Mitsubishi uses multiple cameras to enhance HD video

February 24, 2008

Mitsubishi Electric has reportedly developed an innovative technique, which increases the resolution of HD video, by combining shots from multiple cameras into one super HD stream. According to some reports, Mitsubishi is believed to be currently testing the technology at its research facility in Tokyo, using five video cameras capable of shooting high-quality images.These are linked to computers with 3D graphics processors, which process the raw data. The camera images are analysed for differences and the input is mashed together to form a composite video, giving a substantially higher resolution. Using five cameras and five PCs in this way produces video with four times the resolution of normal HD TV and it takes just 0.15 seconds to process and deliver the data.

Sources at Mitsubishi allegedly claim the new system delivers video of as high a quality as that produced by commercial digital cinema. The technology could be used in surveillance systems and possibly in live TV broadcasts.

Original story – http://www.techradar.com/news/home-cinema/high-definition/cameras-combine-to-create-super-hd-tv-244678


Toshiba concedes defeat in high def battle

February 20, 2008

The battle with Sony’s Blu-ray is over now that Toshiba has announced plans to withdraw HD-DVD technology. Signs pointed to Blu-ray becoming the DVD format of choice when Warner Brothers announced their preference for it at the CES in Las Vegas earlier this year. In addition, US consumer electronics chain Best Buy has pledged to prominently feature Blu-ray products. Similarly, global retailer Walmart has confirmed that from June, it will stock only Blu-ray players and movies and phase out HD-DVD products. These decisions by major companies, alongside Sony’s inclusion of the technology in PlayStation3 consoles, are believed to have cemented the victory for Blu-ray. Currently, rival Microsoft produces the Xbox 360 that supports a plug-in HD-DVD accessory. However, it is understood that Xbox 360s will be able to support Blu-ray technology. The industry’s move to Blu-ray means that consumers will no longer have to choose their format of choice. A growth in sales of Blu-ray players and discs is now expected because buyers can be confident in their purchases.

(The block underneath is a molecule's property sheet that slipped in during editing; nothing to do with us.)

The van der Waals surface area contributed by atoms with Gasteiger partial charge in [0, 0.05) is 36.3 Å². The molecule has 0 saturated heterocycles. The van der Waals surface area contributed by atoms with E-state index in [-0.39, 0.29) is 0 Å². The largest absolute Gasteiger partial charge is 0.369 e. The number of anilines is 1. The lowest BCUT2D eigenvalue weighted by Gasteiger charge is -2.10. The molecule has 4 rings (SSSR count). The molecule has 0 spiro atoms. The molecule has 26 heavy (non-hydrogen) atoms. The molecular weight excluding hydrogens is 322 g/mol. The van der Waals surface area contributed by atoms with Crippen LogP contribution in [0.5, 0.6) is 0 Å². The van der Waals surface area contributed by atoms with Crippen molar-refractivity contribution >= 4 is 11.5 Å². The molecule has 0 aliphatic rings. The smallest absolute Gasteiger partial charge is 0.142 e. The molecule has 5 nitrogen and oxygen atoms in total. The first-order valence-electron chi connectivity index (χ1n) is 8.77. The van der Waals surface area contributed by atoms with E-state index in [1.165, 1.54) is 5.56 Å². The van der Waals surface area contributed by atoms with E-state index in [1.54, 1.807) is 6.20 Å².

As reported in Electronic Product Design